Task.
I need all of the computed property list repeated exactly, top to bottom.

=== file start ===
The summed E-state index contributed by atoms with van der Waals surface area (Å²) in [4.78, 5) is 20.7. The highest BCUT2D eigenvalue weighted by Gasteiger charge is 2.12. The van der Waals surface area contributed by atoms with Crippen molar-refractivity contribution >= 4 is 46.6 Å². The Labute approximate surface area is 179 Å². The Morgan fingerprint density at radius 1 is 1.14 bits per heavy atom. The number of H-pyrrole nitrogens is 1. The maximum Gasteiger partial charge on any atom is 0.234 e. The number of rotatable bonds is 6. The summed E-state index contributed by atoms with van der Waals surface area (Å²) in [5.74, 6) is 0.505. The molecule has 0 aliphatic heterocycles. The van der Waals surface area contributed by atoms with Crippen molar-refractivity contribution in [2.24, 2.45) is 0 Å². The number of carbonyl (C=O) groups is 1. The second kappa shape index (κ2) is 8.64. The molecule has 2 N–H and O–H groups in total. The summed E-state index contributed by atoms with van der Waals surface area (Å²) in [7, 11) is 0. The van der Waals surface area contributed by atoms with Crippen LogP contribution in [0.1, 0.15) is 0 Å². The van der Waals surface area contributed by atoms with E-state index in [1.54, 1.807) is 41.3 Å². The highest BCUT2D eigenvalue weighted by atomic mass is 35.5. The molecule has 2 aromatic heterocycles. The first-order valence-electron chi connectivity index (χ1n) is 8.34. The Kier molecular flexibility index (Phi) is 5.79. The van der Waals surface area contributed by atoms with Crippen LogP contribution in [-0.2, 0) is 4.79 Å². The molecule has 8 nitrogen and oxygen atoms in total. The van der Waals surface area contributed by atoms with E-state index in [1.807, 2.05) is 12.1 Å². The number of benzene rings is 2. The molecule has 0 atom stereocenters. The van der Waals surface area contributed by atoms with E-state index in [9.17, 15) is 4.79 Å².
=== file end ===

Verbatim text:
The summed E-state index contributed by atoms with van der Waals surface area (Å²) in [4.78, 5) is 20.7. The highest BCUT2D eigenvalue weighted by Gasteiger charge is 2.12. The van der Waals surface area contributed by atoms with Crippen molar-refractivity contribution >= 4 is 46.6 Å². The Labute approximate surface area is 179 Å². The Morgan fingerprint density at radius 1 is 1.14 bits per heavy atom. The number of H-pyrrole nitrogens is 1. The maximum Gasteiger partial charge on any atom is 0.234 e. The number of rotatable bonds is 6. The summed E-state index contributed by atoms with van der Waals surface area (Å²) in [5.74, 6) is 0.505. The molecule has 0 aliphatic heterocycles. The van der Waals surface area contributed by atoms with Crippen molar-refractivity contribution in [2.24, 2.45) is 0 Å². The number of carbonyl (C=O) groups is 1. The second kappa shape index (κ2) is 8.64. The molecule has 2 N–H and O–H groups in total. The summed E-state index contributed by atoms with van der Waals surface area (Å²) in [7, 11) is 0. The van der Waals surface area contributed by atoms with Crippen LogP contribution in [0.1, 0.15) is 0 Å². The van der Waals surface area contributed by atoms with E-state index in [1.54, 1.807) is 41.3 Å². The highest BCUT2D eigenvalue weighted by atomic mass is 35.5. The molecule has 2 aromatic heterocycles. The first-order valence-electron chi connectivity index (χ1n) is 8.34. The Kier molecular flexibility index (Phi) is 5.79. The van der Waals surface area contributed by atoms with Crippen LogP contribution in [-0.2, 0) is 4.79 Å². The molecule has 8 nitrogen and oxygen atoms in total. The van der Waals surface area contributed by atoms with E-state index in [1.807, 2.05) is 12.1 Å². The number of benzene rings is 2. The molecule has 0 atom stereocenters. The van der Waals surface area contributed by atoms with E-state index in [9.17, 15) is 4.79 Å².